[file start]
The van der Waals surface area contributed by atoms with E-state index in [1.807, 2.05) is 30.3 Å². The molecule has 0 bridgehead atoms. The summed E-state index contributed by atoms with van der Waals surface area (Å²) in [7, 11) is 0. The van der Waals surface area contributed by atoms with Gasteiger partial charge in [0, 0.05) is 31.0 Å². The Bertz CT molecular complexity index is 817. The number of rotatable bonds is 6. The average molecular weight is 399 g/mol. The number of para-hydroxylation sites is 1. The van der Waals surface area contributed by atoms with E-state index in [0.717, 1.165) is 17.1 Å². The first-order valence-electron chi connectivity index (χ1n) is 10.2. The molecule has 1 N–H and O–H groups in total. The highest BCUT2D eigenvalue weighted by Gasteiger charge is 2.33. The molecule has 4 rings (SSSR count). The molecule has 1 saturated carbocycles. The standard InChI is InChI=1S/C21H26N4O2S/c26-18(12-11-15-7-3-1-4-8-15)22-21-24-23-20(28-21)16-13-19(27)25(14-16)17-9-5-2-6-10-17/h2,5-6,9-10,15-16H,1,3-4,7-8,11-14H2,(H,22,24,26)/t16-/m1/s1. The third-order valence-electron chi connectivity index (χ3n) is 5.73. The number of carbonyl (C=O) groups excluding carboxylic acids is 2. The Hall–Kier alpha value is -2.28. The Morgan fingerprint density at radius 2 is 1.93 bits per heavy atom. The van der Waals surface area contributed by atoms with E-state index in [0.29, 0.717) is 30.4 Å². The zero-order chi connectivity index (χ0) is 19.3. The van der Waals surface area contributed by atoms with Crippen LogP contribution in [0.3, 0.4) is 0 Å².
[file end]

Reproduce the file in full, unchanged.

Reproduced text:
The van der Waals surface area contributed by atoms with E-state index in [1.807, 2.05) is 30.3 Å². The molecule has 0 bridgehead atoms. The summed E-state index contributed by atoms with van der Waals surface area (Å²) in [7, 11) is 0. The van der Waals surface area contributed by atoms with Gasteiger partial charge in [0, 0.05) is 31.0 Å². The Bertz CT molecular complexity index is 817. The number of rotatable bonds is 6. The average molecular weight is 399 g/mol. The number of para-hydroxylation sites is 1. The van der Waals surface area contributed by atoms with E-state index in [0.717, 1.165) is 17.1 Å². The first-order valence-electron chi connectivity index (χ1n) is 10.2. The molecule has 1 N–H and O–H groups in total. The highest BCUT2D eigenvalue weighted by Gasteiger charge is 2.33. The molecule has 4 rings (SSSR count). The molecule has 1 saturated carbocycles. The standard InChI is InChI=1S/C21H26N4O2S/c26-18(12-11-15-7-3-1-4-8-15)22-21-24-23-20(28-21)16-13-19(27)25(14-16)17-9-5-2-6-10-17/h2,5-6,9-10,15-16H,1,3-4,7-8,11-14H2,(H,22,24,26)/t16-/m1/s1. The third-order valence-electron chi connectivity index (χ3n) is 5.73. The number of carbonyl (C=O) groups excluding carboxylic acids is 2. The Hall–Kier alpha value is -2.28. The Morgan fingerprint density at radius 2 is 1.93 bits per heavy atom. The van der Waals surface area contributed by atoms with E-state index in [0.29, 0.717) is 30.4 Å². The zero-order chi connectivity index (χ0) is 19.3. The van der Waals surface area contributed by atoms with Crippen LogP contribution in [0.3, 0.4) is 0 Å².